When Mr Daniel Searle had just turned 16 years old, his life changed forever when he lost the majority of his eyesight due to a rare genetic condition.
Every aspect of the then Year 10 student’s life, who lived in Barham in the south-west Riverina of NSW, was turned upside down.
He started to question if the milestones many young people on the cusp of adulthood experience – finishing school, leaving home, going to university, and starting a career – were going to be possible.
Today, Daniel is a qualified physiotherapist, small business owner, and volunteer pain educator.
“When I lost my vision, it was a really tough year,” Daniel recalls.
“Sixteen is a difficult age for anyone, and it was a huge period of adjustment.
“In your late teens and early 20s, you are just forming your identity and at the time it felt like I had my identity ripped out from under me.”
Before Daniel’s vision impairment, he found he did not need to put in a lot of effort to learn at school.
“I just assumed in many ways that I would cruise through high school,” he said.
“Losing my vision really turned that upside down and made me question things.
“Year 10 is a time when all the kids get their learner’s drivers licence and go on work experience, and this just reinforced that there are things I am not going to have: I can’t drive; I might not be able to work.”
Trying to learn in the classroom was also difficult for Daniel in the beginning, but he eventually adjusted to new ways of learning.
He went on to complete year 11 and 12, and even learned brail as a year 12 subject.
He received an early entry offer to study a Bachelor of Physiotherapy at Charles Sturt and moved to Albury-Wodonga after finishing school.
“Prior to losing my vision, physiotherapy was something that was already in the back of my head. I liked sport and I wanted to work with athletes,” Daniel said.
“When I lost my vision, I got a lot of support through Guide Dogs Australia and Vision Australia and from occupational therapists, and it made a big difference to my life.
“It reinforced that I wanted to do something to give back – I want to help others in the way that I received help.”
Adjusting to university life was a massive undertaking for Daniel in the beginning.
“For me, it wasn’t just adjusting to university and the higher demands in terms of workload, it was also adjusting to living on your own for the first time and living on your own as someone who is vision impaired,” Daniel said.
“I had to learn how to cook, clean, and how to get around a whole new town.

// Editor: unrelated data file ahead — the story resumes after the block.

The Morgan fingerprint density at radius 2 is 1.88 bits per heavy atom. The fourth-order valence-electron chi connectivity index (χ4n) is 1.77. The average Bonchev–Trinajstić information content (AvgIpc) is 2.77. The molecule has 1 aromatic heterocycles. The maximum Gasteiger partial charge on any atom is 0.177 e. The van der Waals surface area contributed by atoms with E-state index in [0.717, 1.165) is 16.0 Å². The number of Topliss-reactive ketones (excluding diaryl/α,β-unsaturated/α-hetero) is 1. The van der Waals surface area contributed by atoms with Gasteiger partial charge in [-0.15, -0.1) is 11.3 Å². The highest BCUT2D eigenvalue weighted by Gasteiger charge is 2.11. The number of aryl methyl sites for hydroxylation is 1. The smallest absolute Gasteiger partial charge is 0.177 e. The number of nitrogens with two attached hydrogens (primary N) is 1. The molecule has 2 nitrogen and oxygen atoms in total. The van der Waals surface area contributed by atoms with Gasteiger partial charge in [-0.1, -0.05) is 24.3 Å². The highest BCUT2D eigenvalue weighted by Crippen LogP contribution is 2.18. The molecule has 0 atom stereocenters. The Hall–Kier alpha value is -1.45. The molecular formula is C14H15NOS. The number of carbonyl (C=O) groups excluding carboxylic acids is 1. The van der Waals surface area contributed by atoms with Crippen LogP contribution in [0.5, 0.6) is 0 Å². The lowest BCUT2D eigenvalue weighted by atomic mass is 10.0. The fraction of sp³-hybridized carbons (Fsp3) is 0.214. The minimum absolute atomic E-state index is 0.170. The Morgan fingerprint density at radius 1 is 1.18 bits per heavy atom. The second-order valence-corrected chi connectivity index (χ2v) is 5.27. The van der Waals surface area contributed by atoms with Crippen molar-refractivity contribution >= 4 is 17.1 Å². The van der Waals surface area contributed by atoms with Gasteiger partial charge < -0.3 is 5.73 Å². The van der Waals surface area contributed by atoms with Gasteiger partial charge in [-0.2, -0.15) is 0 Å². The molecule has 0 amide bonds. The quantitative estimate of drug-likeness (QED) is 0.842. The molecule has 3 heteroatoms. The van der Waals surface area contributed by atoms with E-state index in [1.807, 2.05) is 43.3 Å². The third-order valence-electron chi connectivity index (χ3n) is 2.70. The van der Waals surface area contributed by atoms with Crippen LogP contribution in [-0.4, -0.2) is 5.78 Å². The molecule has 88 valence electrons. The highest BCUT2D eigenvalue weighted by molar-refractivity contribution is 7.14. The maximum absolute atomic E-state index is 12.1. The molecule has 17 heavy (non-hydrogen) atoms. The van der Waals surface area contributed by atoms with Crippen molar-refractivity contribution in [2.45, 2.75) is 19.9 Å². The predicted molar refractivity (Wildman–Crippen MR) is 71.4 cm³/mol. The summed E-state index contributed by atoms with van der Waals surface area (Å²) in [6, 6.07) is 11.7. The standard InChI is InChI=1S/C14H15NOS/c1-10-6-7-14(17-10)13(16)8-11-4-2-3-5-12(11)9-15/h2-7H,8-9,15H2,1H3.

“It was very demanding, but some of my fondest memories of Charles Sturt University were how willing people were to help me and how they treated me just like any other student.
“It was nice knowing that if I did need help in those first few years, my uni mates were there.”
There was one university friend in particular Daniel could rely on – his guide dog Bear (pictured together).
“I got Bear in my first year studying at Charles Sturt University and he was a huge part of my experience,” he said.
“All of the lecturers and students knew him, and he was treated as part of the year group.
“He was always present in lecturers and would often fall asleep, but just before the end when people starting shuffling papers, he was always up and ready go to.”
When Daniel graduated in 2014, Bear was right by his side and even received a certificate of his own.
“When I graduated, they announced my name and Bear’s name and gave Bear a certificate too,” he said.
“That was really special to me – Bear was another member of our cohort.”
After university, Daniel went travelling to Europe and landed back in Albury-Wodonga to kick start his physiotherapy career.
He worked for a few local private practices before discovering his passion for pain education and his desire to start his own physiotherapy practice.
He completed a Graduate Certificate in Pain Science in 2018, and now spends some of his downtime volunteering to educate other health professionals about pain.
“The study I did in pain science helped me to realise I needed to grow and explore what else I was capable of, so I decided to set up my own business, Daniel Searle Physiotherapy, about 12 months ago,” Daniel said.
“I really enjoy running my own business. If I recognise that a patient needs help and they can’t afford it or if I think a patient needs extra time during their appointment, I can make that decision to still treat them.
“I can also spend extra time with my patients and really find out what is going on in their lives and what factors might be influencing their health.
“When you have that relationship, and I am able to share my vulnerabilities with people and they can share theirs with me, people completely forget that I am vision impaired.
“All I ever wanted was to be respected and valued as a person.”
When reflecting back on the choice he made to become a physiotherapist during one of the toughest periods of his life, Daniel is happy with his decision.
“For me, being a physiotherapist has been a really good career choice and one where I can give back; although, there is much more involved than I thought there was at 16,” Daniel said.
“I am by no means the first vision-impaired physiotherapist, but I was probably the first vision impaired physio to go through Charles Sturt University.
“Losing my vision was very stressful, but it led me to opportunities I wouldn’t have got otherwise.
“Travelling the world, playing blind cricket, attending space camp for vision-impaired people, and forming close friendships with vision-impaired people.”
World Physiotherapy Day is on Tuesday 8 September.